While citizens shudder superstitiously, scientists say they're not surprised.

    "It's something we see in fairly dry periods," says Tom Gruver of the Anne Arundel County Department of Health. His department issues permits for all well digging.

    August and September were indeed dry periods along Chesapeake Bay. "Throughout Maryland, every region and every county had a deficit for both months," reports Mat Pajerowski of Maryland Department of the Environment.

    1998 began as a wet year. Until June, rainfall was above average. But by September, Anne Arundel County was 2.4 inches below normal. Only one inch of rain fell in the month.

    Even the bigger picture - the six-month average Pajerowski's Water Rights Division uses to make water supply determinations - was dry. The county showed a five-inch deficit from March through August.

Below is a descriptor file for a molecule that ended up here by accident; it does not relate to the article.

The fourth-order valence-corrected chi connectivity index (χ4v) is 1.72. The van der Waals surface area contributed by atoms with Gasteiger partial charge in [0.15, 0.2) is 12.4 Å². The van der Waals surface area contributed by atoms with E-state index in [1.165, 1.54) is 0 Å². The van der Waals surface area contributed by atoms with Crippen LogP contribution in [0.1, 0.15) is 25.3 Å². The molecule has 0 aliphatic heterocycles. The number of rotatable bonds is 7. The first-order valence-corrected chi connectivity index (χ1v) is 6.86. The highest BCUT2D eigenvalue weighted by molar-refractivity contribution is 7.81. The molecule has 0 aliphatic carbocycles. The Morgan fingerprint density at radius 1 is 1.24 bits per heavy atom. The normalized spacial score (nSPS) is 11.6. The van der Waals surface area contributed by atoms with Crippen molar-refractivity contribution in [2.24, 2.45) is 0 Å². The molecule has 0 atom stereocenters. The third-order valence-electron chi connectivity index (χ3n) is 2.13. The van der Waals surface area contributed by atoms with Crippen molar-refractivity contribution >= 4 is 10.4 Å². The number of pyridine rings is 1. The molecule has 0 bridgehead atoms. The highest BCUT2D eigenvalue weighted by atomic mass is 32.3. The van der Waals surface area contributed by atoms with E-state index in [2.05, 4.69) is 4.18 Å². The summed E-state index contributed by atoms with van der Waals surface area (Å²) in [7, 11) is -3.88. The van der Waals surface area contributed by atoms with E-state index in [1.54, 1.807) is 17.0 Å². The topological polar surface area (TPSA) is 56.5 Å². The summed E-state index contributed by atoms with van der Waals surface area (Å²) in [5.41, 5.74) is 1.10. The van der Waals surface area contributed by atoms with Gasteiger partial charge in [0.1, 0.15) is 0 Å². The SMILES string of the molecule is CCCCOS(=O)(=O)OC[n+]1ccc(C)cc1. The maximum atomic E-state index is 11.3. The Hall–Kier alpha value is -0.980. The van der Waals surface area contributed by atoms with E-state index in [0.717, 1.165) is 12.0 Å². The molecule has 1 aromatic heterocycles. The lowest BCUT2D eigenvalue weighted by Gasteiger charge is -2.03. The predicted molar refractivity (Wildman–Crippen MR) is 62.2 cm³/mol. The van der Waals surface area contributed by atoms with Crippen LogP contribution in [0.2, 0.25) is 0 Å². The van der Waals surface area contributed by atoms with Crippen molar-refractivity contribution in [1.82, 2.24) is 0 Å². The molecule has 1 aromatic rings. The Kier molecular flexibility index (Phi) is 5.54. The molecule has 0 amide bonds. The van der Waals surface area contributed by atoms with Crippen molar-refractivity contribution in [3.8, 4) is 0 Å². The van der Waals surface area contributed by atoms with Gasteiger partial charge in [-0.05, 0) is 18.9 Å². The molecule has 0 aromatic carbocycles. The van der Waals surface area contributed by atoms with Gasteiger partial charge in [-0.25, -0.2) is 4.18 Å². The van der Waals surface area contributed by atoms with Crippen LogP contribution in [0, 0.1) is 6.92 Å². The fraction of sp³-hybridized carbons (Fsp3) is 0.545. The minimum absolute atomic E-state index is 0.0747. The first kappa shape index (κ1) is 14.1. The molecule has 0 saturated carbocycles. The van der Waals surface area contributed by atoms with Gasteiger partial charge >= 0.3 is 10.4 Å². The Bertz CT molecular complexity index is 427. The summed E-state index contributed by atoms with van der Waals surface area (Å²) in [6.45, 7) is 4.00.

During such dry spells, the Anne Arundel County Health Department permitting "doubles what we issue in an average month, and about half of those are for replacement wells," according to Gruver.

    Last month, over 150 well permits were issued in the county; of those, 77 were for replacement wells.

    To understand what a dry summer does, we must go underground. Guiding us beneath the surface is geologist David Andreasen of the Maryland Geological Survey.

    "In Southern Anne Arundel County, most wells draw from the Aquia Aquifer, an earth layer about 100 feet thick and 100 to 200 feet below ground," explains Andreasen.

    Next comes a tough clay layer about 100 feet thick. Beneath it is the Magothy Aquifer, which supplies the water for sod farms and some big subdivisions.

    On our coastal plain, these aquifers are not great underwater rivers. Instead, they're layers of medium- to fine-grain sand saturated with water and recharged by rainfall.